Czech online grocery delivery startiup Rohlik Group said on Thursday it will invest 400 million euros in warehouse automation by the end of 2025 to boost efficiency and capacity. The company, seeking to become Europe’s biggest online grocery delivery service, said in a statement it would invest 45 million euros in an initial phase, with further investments coming 2022-2025. Rohlik is installing a storage-bin system with integrated robot retrieval and order-picking work stations. It will launch at its German brand Knuspr.de in Munich and raise picking productivity threefold, the company said. That will be followed by a roll-out in existing and new European markets.
Czech President Miloš Zeman was released from hospital on Wednesday. Zeman was admitted to Prague’s military hospital on September 14 for what his office described later as a planned examination. It later said CT scans, sonography checks and blood tests carried out by doctors didn´t reveal any problems or disease that would threaten his life. The office said the president was only dehydrated and slightly exhausted. Due to similar reasons, he spent four days in the same hospital in 2019. Zeman, 76, is a heavy smoker who has suffered from diabetes and neuropathy linked to it. He has trouble walking and has been using a wheelchair.
Hungary’s national football team must play their next home World Cup qualifier behind closed doors and pay a fine of 200,000 Swiss francs as punishment for the racist abuse their fans aimed at England players in Budapest this month. Fifa’s disciplinary committee handed down the sanction after a section of supporters targeted Raheem Sterling and Jude Bellingham with monkey chants during England’s 4-0 win in a World Cup qualifier on September 2. The penalty of a second game without spectators was suspended period of two years. In July Hungary were ordered to play their next three Uefa home competition matches without supporters after incidents of racism and homophobia at Euro 2020, with one of those games suspended for two years. Those sanctions will apply in the Nations League next year. Hungary’s next World Cup qualifier is at home to Albania on October 9.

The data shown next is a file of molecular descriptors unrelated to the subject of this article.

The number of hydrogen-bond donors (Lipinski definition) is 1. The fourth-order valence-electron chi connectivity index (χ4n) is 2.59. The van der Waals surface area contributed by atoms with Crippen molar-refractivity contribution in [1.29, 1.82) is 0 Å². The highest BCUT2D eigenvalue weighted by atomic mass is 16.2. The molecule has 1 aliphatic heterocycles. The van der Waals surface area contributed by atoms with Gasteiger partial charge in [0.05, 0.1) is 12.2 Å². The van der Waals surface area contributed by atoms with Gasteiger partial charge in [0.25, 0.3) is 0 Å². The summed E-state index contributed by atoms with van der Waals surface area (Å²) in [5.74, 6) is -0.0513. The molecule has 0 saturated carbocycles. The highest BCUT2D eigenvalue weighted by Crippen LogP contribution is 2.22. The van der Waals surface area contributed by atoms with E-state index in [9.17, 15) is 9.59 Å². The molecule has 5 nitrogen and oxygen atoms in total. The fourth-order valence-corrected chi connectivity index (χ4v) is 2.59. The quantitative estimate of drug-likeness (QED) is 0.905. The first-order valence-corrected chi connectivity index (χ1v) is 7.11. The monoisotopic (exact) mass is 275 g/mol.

A mystery woman found bloodied and bruised on a rocky coastline in Croatia is a former jewellery designer for celebrities including Barbara Streisand, Diana Ross and Brigitte Bardot. The injured woman who speaks perfect English was unable to remember her name, where she was from or how she came to be hurt after being rescued on September 12. Police in Croatia released pictures of her in a bid to identify her and find out how she ended up with apparent memory loss on a craggy outcrop at a remote spot on the island of Krk. The woman has now been named by Croatian police as Daniela Adamcová, 57, who was born in Slovakia, but lived for many years in the United States, before possibly moving to Ireland and the UK. She is said to have been identified after police received ‘numerous tips’ from Croatia and abroad.
A volley of shots was fired at a car carrying Ukrainian President Volodymyr Zelensky’s principal aide on Wednesday in what a senior official called an assassination attempt. More than 10 bullets hit the car near the village of Lesnyky, around five kilometres outside the capital Kyiv, wounding the driver, a police statement said. It said a criminal case on suspicion of premeditated murder had been opened. A local television station said at least 19 bullet holes could be seen on the driver’s side of the car. A senior lawmaker said the aide, Serhiy Shefir, was not hurt. Shefir is close to the president, leading a group of advisers. Zelensky, who came to power on a promise to take on the country’s oligarchs and fight corruption, is currently in the United States at the UN General Assembly.